On Monday, the dollar fell as investors continued to sell; this reduced forecasts of additional dollar gains from increasing U.S. rates; it also became confident that removing Chinese restrictions could aid the global economy and exporters’ currencies.
Even as Asia’s stockmarkets shook, U.S. equities futures jumped dramatically in Asia, dragging its risk-sensitive currencies along with them. The Australian dollar jumped 0.5 percent to $0.7091, up 3.8 percent in a week and a half. The New Zealand dollar climbed 0.8 percent to $0.6458, a three-week high. Ray Attrill, head of foreign exchange strategy at National Australia Bank (OTC: NABZY), stated, “It’s a pretty encouraging start to the week.”
Fluctuations In the Currency Market
Following last week’s 1.5 percent gain on the dollar, the euro, and yen increased; the JPY went up 0.4 percent to 127.35 per dollar and the euro up 0.2 percent to $1.0586. The dollar index, which had risen almost 16 percent to a two-decade high in the 12 months to the middle of May, was down around 0.23 percent at 102.680 and has lost roughly 2% in a week. The safe-haven Swiss franc surged as well, maintaining high gains recorded last week – its best since March 2020 – when it rallied from parity to about 0.9716 per dollar.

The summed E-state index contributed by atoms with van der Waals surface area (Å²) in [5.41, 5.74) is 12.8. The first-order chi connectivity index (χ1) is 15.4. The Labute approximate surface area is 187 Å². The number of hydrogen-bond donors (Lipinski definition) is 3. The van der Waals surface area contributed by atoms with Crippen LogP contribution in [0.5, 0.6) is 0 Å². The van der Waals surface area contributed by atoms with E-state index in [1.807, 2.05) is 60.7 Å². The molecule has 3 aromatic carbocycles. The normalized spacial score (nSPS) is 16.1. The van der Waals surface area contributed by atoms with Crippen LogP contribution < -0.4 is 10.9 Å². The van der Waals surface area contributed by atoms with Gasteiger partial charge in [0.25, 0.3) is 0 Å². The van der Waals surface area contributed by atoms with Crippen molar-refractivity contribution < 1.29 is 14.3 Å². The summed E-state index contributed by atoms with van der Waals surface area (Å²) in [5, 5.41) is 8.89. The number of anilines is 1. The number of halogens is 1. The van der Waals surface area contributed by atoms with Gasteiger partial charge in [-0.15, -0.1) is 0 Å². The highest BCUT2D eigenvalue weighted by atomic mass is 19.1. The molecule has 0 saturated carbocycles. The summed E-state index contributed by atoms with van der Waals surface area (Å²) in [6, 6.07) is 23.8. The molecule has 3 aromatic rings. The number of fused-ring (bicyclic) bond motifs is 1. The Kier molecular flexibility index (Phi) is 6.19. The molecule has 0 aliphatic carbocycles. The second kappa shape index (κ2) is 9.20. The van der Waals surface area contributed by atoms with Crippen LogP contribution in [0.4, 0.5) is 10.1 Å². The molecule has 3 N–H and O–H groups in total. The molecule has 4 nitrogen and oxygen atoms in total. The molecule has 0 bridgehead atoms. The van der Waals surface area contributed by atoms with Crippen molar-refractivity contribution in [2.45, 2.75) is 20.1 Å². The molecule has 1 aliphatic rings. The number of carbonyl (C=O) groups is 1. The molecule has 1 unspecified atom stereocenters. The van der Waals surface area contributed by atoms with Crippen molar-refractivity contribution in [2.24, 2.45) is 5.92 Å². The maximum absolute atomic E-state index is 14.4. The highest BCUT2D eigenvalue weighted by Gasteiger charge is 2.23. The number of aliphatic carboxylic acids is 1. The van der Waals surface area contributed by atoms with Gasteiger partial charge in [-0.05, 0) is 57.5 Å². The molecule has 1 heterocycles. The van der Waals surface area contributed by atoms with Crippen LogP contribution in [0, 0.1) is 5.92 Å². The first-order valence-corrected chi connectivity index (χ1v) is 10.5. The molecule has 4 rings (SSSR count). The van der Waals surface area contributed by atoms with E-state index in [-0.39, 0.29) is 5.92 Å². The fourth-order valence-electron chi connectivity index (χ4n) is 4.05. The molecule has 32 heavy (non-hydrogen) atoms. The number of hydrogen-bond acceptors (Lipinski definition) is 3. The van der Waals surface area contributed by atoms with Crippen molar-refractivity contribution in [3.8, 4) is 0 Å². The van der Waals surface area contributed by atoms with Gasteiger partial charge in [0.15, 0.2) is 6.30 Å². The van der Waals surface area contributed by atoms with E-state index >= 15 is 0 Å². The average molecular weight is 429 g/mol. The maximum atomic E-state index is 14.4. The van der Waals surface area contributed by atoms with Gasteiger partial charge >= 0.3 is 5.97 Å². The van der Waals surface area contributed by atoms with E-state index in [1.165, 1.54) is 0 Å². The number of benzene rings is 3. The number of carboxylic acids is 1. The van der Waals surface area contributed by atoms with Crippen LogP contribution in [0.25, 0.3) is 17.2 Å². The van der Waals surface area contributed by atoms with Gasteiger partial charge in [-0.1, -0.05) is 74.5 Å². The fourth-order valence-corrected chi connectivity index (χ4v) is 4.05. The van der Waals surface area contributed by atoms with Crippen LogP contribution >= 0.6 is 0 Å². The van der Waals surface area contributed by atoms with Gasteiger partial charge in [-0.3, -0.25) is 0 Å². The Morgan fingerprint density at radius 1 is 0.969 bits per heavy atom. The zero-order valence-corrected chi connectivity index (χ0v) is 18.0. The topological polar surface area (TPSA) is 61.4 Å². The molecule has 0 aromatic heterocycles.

Shanghai is slowly emerging from its state of emergency. Last week, an unexpectedly large rate drop was a hint that officials are willing to help the city recover. From June 1, the metropolis of 25 million people hopes to remove its city-wide lockdown and resume normalcy. Last week, the yuan enjoyed its best week since late 2020; it rose to 6.6844 per dollar on Monday. Last week, the Canadian currency increased for the third week in a row, rising around 0.4 percent to C$1.2800 per dollar. Last week, the sterling jumped nearly 2% based on better-than-expected retail statistics and a broader market rethinking whether foreign central banks are truly trailing behind the Federal Reserve. It was the last trading at $1.2546, up 0.4 percent.